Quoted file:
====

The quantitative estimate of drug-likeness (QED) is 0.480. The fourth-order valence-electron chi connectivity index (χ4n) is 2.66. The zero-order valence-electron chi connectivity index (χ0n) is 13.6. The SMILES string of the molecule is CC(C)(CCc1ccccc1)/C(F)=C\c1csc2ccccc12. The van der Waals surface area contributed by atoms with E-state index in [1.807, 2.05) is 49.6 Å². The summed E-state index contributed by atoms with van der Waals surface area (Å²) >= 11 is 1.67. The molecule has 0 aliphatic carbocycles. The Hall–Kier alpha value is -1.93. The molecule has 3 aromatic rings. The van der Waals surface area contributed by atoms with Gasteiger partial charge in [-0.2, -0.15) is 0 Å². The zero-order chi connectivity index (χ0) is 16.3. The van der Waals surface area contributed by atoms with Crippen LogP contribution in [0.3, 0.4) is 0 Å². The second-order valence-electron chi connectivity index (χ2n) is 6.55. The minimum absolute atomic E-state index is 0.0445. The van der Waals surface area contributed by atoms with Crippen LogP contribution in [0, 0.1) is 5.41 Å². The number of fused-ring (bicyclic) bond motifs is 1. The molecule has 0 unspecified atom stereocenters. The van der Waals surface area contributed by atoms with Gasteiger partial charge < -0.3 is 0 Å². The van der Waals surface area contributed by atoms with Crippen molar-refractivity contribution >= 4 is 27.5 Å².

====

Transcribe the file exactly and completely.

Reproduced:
The quantitative estimate of drug-likeness (QED) is 0.480. The fourth-order valence-electron chi connectivity index (χ4n) is 2.66. The zero-order valence-electron chi connectivity index (χ0n) is 13.6. The SMILES string of the molecule is CC(C)(CCc1ccccc1)/C(F)=C\c1csc2ccccc12. The van der Waals surface area contributed by atoms with E-state index in [1.807, 2.05) is 49.6 Å². The summed E-state index contributed by atoms with van der Waals surface area (Å²) >= 11 is 1.67. The molecule has 0 aliphatic carbocycles. The Hall–Kier alpha value is -1.93. The molecule has 3 aromatic rings. The van der Waals surface area contributed by atoms with Gasteiger partial charge in [-0.2, -0.15) is 0 Å². The zero-order chi connectivity index (χ0) is 16.3. The van der Waals surface area contributed by atoms with Crippen LogP contribution in [0.3, 0.4) is 0 Å². The second-order valence-electron chi connectivity index (χ2n) is 6.55. The minimum absolute atomic E-state index is 0.0445. The van der Waals surface area contributed by atoms with Crippen LogP contribution in [0, 0.1) is 5.41 Å². The number of fused-ring (bicyclic) bond motifs is 1. The molecule has 0 unspecified atom stereocenters. The van der Waals surface area contributed by atoms with Gasteiger partial charge < -0.3 is 0 Å². The van der Waals surface area contributed by atoms with Crippen molar-refractivity contribution >= 4 is 27.5 Å².